The sod house had no floors and only some old paper on the walls. We lived in sod houses for twelve years. Many a night large snakes would crawl into the house, but they never tried to do us any harm, if we left them alone.
I can never forget the last sod house we lived in. For it was that winter that we went hungry many a day. It was the year of the great show storm and for three days we were snowed in.
We took a small window out of the east side of the house and took snow into the house through it for drinking and washing. We dug a tunnel through the snow from the house to the barn so that we could tend the oxen and cows. In the last part of April I had to stand on a large snow bank to dig out hay for the stock.
Our food that winter consisted chiefly of cornmeal which we used to grind in a large coffee grinder which was used for three families.
When I went to town which was on the north side of Lake Herman that winter I had to use a small sled that I had built out of logs. I could not take the oxen for the snow was too deep for them to travel through and there was not a definite road to take.
On one of my trips home from town I became very tired and exhausted and was going to lie down near this path to rest. Then I thought of my sick wife and children and what they would do without me, for I knew that I would never get home again if I lay down there. It was very cold. My dog also kept barking and pulling at my clothes if I stopped and would not give up until I reached home at a very late hour.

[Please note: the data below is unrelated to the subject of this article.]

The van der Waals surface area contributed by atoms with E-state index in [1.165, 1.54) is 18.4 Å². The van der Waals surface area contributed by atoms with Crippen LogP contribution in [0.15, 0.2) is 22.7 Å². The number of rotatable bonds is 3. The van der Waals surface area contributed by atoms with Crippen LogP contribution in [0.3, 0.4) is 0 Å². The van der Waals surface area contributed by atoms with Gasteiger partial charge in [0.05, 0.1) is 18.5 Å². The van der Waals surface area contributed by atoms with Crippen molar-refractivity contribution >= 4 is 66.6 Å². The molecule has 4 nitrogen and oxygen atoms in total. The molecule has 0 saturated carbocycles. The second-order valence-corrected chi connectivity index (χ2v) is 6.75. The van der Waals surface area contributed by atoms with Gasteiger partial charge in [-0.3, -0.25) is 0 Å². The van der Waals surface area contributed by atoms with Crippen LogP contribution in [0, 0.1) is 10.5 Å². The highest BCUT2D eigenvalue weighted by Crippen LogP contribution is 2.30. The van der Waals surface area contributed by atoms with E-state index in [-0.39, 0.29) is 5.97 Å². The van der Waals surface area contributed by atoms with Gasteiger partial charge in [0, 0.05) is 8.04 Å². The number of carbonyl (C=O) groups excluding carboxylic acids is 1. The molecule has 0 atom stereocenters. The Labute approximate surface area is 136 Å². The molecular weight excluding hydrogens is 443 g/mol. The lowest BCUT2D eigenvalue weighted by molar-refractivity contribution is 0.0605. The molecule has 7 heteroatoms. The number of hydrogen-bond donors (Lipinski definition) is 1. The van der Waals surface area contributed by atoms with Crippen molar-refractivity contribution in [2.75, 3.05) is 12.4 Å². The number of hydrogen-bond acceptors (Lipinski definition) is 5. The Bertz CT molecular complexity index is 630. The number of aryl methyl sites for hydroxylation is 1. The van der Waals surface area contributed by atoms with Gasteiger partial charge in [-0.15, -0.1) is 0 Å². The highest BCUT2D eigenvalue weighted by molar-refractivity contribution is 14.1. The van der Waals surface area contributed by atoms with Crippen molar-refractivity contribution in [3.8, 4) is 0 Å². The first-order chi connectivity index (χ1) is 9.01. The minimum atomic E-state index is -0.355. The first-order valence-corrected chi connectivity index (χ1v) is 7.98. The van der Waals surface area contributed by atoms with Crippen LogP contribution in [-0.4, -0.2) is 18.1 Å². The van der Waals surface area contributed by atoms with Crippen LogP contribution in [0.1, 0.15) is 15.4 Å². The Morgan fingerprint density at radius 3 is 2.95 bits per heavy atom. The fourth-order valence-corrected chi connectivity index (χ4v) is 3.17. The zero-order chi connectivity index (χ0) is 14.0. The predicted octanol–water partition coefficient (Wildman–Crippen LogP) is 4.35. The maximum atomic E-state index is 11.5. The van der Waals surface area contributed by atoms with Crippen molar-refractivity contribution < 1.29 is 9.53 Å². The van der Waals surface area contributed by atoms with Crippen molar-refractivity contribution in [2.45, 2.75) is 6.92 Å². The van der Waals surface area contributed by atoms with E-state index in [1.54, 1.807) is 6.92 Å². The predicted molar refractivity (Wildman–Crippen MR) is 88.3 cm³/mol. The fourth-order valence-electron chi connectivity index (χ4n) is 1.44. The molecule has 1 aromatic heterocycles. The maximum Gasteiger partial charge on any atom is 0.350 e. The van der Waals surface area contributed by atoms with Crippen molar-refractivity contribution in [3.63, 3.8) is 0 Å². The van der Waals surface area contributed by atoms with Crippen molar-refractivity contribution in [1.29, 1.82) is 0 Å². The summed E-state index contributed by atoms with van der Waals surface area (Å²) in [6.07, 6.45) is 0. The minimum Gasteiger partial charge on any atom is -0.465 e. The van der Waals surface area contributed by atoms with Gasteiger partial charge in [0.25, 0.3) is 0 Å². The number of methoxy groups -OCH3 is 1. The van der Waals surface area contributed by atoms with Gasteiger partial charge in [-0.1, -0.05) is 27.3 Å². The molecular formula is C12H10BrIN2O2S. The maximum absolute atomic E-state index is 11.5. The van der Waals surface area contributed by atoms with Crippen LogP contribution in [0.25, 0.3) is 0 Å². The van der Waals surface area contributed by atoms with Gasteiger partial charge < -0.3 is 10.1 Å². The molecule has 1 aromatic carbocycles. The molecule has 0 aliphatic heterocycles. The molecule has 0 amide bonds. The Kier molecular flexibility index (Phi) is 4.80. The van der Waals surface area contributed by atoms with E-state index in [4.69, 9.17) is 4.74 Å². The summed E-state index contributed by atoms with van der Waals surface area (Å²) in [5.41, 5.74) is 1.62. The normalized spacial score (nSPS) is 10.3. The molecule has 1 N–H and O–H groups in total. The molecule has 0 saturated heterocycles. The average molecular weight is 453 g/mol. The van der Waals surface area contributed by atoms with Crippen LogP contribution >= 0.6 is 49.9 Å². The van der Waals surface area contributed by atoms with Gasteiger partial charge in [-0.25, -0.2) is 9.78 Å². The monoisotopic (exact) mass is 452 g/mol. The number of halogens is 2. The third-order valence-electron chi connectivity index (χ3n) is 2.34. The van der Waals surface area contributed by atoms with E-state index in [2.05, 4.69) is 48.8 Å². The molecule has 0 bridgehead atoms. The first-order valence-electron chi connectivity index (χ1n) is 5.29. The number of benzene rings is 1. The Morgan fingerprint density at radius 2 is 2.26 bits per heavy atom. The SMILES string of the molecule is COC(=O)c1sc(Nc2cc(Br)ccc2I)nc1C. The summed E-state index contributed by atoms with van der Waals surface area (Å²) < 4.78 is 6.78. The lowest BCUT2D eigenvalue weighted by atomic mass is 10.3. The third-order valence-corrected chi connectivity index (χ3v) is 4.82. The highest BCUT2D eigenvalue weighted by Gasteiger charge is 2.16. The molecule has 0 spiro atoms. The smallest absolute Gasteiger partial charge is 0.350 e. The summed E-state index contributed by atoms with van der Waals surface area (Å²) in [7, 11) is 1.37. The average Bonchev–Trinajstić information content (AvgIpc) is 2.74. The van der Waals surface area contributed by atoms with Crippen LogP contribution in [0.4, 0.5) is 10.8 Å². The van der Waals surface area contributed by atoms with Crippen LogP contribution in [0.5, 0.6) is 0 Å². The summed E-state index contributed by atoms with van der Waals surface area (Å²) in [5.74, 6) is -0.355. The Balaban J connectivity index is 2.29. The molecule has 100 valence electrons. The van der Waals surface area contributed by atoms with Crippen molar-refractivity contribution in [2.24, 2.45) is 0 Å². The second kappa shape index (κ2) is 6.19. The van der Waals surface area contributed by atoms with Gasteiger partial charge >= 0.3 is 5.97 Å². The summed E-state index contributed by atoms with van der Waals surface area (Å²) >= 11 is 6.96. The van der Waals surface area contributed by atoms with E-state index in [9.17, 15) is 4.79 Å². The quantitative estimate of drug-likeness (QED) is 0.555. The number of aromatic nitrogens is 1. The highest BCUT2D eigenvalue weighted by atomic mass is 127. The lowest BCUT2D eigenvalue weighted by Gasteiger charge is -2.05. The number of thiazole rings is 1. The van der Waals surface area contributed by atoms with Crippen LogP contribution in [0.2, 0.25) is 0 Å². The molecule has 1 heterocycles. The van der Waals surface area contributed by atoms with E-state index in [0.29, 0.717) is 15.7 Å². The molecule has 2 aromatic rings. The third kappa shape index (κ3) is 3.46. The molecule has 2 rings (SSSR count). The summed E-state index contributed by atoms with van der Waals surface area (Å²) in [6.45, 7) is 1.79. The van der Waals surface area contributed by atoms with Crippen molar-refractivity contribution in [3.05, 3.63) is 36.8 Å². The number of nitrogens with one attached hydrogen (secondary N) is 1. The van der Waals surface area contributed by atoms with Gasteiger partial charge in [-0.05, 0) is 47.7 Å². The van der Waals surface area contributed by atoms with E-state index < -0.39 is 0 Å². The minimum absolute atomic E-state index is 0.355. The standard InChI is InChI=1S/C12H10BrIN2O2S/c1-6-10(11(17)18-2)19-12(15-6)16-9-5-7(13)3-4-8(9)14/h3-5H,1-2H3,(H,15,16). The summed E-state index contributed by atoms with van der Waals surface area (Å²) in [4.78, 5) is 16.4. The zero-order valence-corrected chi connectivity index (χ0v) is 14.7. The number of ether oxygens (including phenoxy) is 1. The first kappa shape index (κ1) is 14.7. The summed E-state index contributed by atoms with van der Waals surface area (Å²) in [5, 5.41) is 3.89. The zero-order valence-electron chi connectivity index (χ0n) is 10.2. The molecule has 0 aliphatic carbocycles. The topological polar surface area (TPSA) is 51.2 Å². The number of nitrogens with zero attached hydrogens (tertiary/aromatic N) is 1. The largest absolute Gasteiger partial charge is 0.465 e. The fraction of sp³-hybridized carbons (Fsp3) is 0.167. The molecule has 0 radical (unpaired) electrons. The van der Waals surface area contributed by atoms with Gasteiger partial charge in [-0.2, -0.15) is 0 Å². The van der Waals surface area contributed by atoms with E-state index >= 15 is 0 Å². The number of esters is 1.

The next day my wife became very sick and w had to send one of my neighbors for a doctor. This was a trip of over forty miles and he had to stop very often for the oxen to rest so they would not become to over worked. The doctor got they at two o'clock the next morning and by that time my wife was not expected to live. The doctor stayed with us until my wife was out of danger.
The next summer in 1891 I built a house out of lumber, which I bought at a town eighteen miles away. I also got ownership papers on the land, which I had worked. This house consisted of eight rooms. I also had a barn and hen house and fenced in all my land and planted trees all around it.
The first tree I planted on this farm is still there and it is the largest tree on the place. This tree is also used as a landmark.
Eric Olson died in 1899.